was not deemed to require a supermajority vote.
- Exclude source requirements for firmware. This option (which
requires a supermajority) says that, for all practical purposes,
firmware is not software and, thus, a corresponding source
distribution is not required.
- Further discussion. This outcome seems inevitable regardless
of how the developers vote. If it were to win, though, then the
outcome of this general resolution would be to decide nothing.
See this posting for the full text of all
So why are many Debian developers unhappy with this ballot? There would
appear to be a few reasons, the first of which being the long list of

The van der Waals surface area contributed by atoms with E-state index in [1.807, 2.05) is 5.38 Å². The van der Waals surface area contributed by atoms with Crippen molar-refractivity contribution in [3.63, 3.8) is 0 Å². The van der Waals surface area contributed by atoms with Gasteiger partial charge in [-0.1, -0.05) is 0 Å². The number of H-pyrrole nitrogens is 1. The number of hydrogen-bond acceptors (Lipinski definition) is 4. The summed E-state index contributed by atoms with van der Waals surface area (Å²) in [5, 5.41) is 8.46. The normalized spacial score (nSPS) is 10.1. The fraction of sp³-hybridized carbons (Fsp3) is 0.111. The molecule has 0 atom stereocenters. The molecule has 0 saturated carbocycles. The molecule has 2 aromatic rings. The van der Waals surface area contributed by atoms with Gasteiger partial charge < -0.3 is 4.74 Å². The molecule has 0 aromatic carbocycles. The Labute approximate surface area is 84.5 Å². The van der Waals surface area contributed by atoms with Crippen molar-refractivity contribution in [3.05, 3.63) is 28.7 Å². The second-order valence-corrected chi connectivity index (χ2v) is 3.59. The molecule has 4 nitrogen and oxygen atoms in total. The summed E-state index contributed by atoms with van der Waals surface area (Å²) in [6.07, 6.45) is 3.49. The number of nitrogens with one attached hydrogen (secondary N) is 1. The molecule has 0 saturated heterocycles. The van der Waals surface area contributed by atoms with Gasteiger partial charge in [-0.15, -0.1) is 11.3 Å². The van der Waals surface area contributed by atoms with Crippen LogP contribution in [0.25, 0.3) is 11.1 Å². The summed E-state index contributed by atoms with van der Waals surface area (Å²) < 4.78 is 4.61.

options. Some developers would have rather seen a simple "can Lenny
release or not?" vote, with related issues being handled in a separate
The titles given to some of the choices are seen by some as deceptive.
"Reaffirm the Social Contract" really means "delay Lenny," and "Assume
blobs comply with GPL" goes with a resolution that never mentions the GPL
at all. Developers who are unhappy with a long, messy ballot are even less
happy with option titles which seem confusing at best, or deceptive at
Then, there is the matter of the supermajority requirements. Some
developers wonder why option 2
requires a three-to-one vote, while an almost identical resolution for Etch
did not require a supermajority in 2006. The decision on majority
requirements is made entirely by the project secretary, who has the task of
determining whether a given resolution "overrides a foundation document" or